World's Biodiversity Declining at an Alarming Rate Print
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Saturday, 21 May 2005 15:08
World's Biodiversity Declining at an Alarming Rate

AP:
MONTREAL - The world's biodiversity is declining at an alarming rate, threatening human well-being and future development and requiring important efforts and new thinking on conservation, a sweeping international report released on Thursday says.

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World's Biodiversity Declining at an Alarming Rate
 
 May 20, 2005 - By Phil Couvrette, Associated Press

MONTREAL - The world's biodiversity is declining at an alarming rate,
threatening human well-being and future development and requiring important
efforts and new thinking on conservation, a sweeping international report
released on Thursday says.

 The report is the second of seven reports billed as the world's largest study
of changes to Earth's ecosystems and their impact on humans. It is the result
of five years of collaboration between 1,360 experts from 95 countries around
the world.

 Human activity is responsible for a reduction of biodiversity, which degrades
ecosystems and penalizes other groups of people, especially the poorest who
depend most on them, according to the report presented at McGill University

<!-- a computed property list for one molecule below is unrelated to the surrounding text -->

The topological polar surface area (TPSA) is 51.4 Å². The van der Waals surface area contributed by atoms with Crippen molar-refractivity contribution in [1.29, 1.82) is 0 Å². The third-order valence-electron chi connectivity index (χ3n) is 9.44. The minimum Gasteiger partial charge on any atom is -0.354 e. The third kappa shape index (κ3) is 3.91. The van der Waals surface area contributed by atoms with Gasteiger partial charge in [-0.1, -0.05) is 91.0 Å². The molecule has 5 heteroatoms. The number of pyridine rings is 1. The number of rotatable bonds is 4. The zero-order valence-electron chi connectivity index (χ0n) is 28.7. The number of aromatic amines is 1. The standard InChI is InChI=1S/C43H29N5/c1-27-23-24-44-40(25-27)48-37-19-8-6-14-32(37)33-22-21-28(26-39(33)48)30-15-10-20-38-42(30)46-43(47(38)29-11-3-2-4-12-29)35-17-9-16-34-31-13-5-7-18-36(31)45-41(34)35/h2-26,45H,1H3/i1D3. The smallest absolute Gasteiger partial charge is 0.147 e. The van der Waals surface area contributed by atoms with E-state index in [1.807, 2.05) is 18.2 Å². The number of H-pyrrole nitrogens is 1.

in Montreal to mark the International Day for Biological Diversity.

 Entitled "Ecosystems and Human Well-being: the Biodiversity Synthesis
Report," it was prepared by the U.N. Millennium Ecosystem Assessment with the
cooperation of the Convention on Biological Diversity.

 "The loss of biodiversity is a major barrier to development already and poses
increasing risks for future generations," said Walter Reid, the director of
the Millennium Assessment, "However, the report shows that the management
tools, policies, and technologies do exist to dramatically slow this loss."

 According to the report changes in biodiversity due to human activities were
more rapid in the past 50 years than at any time in human history, and over
the last 100 years species extinction caused by humans has multiplied as much
as 1,000 times.

 Some 12 percent of birds; 23 percent of mammals; 25 percent of conifers and
32 percent of amphibians are threatened with extinction, and the world's fish
stocks have been reduced by an astonishing 90 percent since the start of
industrial fishing.

 "We will need to make sure that we don't disrupt the biological web to the
point where collapse of the whole system becomes irreversible," warns Anantha
Kumar Duraiappah, of Canada's International Institute for Sustainable
Development, one of the co-chairs of the report.

 The report notes that while efforts have helped reduce the loss of
biodiversity more action is needed as little progress is foreseen in the
short term.

 "The magnitude of the challenge of slowing the rate of biodiversity loss is
demonstrated by the fact that most of the direct drivers of biodiversity loss
are projected to either remain constant or increase in the near future," the
report says.

 The report blames biodiversity change on a number of factors including
habitat conversion, climate change, pollution and over-exploitation of
resources.

Last Updated on Saturday, 21 May 2005 15:08